Ridgefield Road Work this Week

The following projects are under construction and are expected to impact traffic during the weeks of May 10 – May 18, 2018.

South Hillhurst Road between So. Hawk Place and NW Carty Road – one lane closure and flagging. This work is to make improvements in front of the new schools and recreation complex including road widening, sidewalks, landscaping, and street lighting, and a stoplight at the intersection of Hillhurst & Royle.

Royle Road from the intersection with Hillhurst Road approximately 500 feet – one lane closure with flagging. This project is utility relocation in support of the Hillhurst frontage improvements and the Royle & Hillhurst intersection improvements.

So. Hillhurst Road, So. Sevier Road and So. Nighthawk Road – shoulder work only. This work is being completed in conjunction with the Taverner Ridge Phase 10 & 11 project, and will complete frontage improvements on both Hillhurst and Sevier. The existing narrow width of Sevier will make traffic conditions challenging, but after completion Sevier will be a full width road with sidewalks and planter strips on both sides.
NW 229th – Shoulder Work. Paving was completed as part of the future Kennedy Farms subdivision. This week work will be confined to the shoulders and no flagging is anticipated. When the work is complete the road will be newly paved, with sidewalks, street lights, and street trees.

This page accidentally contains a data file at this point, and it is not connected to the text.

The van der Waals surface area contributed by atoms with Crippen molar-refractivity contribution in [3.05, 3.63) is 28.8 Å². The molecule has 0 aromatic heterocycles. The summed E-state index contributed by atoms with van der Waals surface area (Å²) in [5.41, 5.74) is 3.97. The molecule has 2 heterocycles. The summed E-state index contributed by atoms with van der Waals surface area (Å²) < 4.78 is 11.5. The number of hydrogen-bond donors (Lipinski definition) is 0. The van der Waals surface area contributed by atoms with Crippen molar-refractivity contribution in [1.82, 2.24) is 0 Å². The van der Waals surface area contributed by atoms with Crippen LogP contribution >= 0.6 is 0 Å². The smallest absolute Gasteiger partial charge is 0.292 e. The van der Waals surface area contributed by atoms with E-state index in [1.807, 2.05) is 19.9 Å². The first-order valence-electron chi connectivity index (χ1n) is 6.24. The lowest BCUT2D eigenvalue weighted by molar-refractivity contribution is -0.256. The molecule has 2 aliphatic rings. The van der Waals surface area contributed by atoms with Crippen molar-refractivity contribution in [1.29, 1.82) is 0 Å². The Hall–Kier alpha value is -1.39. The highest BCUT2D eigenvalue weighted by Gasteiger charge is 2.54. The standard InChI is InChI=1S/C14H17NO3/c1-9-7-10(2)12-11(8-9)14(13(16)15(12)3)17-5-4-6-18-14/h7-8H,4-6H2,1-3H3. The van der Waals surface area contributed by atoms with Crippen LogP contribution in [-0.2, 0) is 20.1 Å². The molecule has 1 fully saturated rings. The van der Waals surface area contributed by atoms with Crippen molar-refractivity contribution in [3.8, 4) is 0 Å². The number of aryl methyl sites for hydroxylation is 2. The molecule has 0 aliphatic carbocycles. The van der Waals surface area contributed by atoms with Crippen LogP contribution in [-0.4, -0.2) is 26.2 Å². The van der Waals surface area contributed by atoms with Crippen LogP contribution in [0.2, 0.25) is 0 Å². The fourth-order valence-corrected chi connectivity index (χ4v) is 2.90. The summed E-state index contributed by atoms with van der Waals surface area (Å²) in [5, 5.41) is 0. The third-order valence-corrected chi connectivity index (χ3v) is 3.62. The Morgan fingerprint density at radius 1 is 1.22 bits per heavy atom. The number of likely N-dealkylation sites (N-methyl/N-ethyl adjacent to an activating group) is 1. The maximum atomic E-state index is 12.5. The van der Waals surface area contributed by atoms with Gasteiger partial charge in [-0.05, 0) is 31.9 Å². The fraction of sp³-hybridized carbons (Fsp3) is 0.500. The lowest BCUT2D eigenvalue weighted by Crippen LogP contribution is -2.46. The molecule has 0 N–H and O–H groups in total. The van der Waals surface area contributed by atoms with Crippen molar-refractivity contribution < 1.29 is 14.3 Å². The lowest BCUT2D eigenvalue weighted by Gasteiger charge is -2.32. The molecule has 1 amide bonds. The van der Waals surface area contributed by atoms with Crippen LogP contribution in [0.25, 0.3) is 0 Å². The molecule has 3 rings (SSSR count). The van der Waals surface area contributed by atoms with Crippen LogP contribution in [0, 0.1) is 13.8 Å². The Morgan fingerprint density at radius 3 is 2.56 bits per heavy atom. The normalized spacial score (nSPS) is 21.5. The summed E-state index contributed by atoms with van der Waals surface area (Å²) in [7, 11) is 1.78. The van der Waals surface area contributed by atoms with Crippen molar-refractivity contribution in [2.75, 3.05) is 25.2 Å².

Pioneer and 35th Avenue – one lane closure with traffic flagging May 11-12 for final paving; then sporadic and minimal traffic impacts as striping and final curbs are completed. When the work is complete, there will be a new roundabout.
North 32nd Avenue – intermittent lane closures with flagging. Utility work in conjunction with the Village of Canyon Ridge subdivision.
South 5th Street and So. 65th Avenue – shoulder work with intermittent lane closures and flagging. A contractor working for Comcast will be completing improvements to existing overhead utility lines.

One Plot Left at Community Garden

There’s still one plot left for rent at the Community Garden. Contact Lee Knottnerus at the City if you’re interested in renting it.

As you  can see, many people already have their plots planted, and things are growing well.

 

There are still a couple of beds that need to be cleaned out. The weeds have gone to seed and will soon be popping up throughout the entire garden.

If yours is one of those, please come by and at least pull your weeds and put them in the yard waste bin.

Be a good neighbor.

 

First Saturday

Don’t let the weather spoil your enthusiasm for First Saturday – come on downtown and revel in all the events going on – solve a mystery, buy something at the Farmers’ Market, peek in at the library. It’s small town living at its best!

Meet my new Advertiser!

I’m pleased to announce that Michelle and Joe Potter of Ridgefield Landscape Products are new advertisers on FYI98642.com. In talking to them, Michelle said Joe has always wanted to have a landscaping yard.

The business is now open at 30505 NW 31st Avenue. Hours are 8-4 Monday through Friday and 8-1 Saturday. They have 20 different landscape and gardening products: bark dust, chips, gravel, drain rock, river rock, sand, 3-way mix – if they don’t have it they can get it. They offer pick up or delivery. Buy ten yards of any material and get free delivery.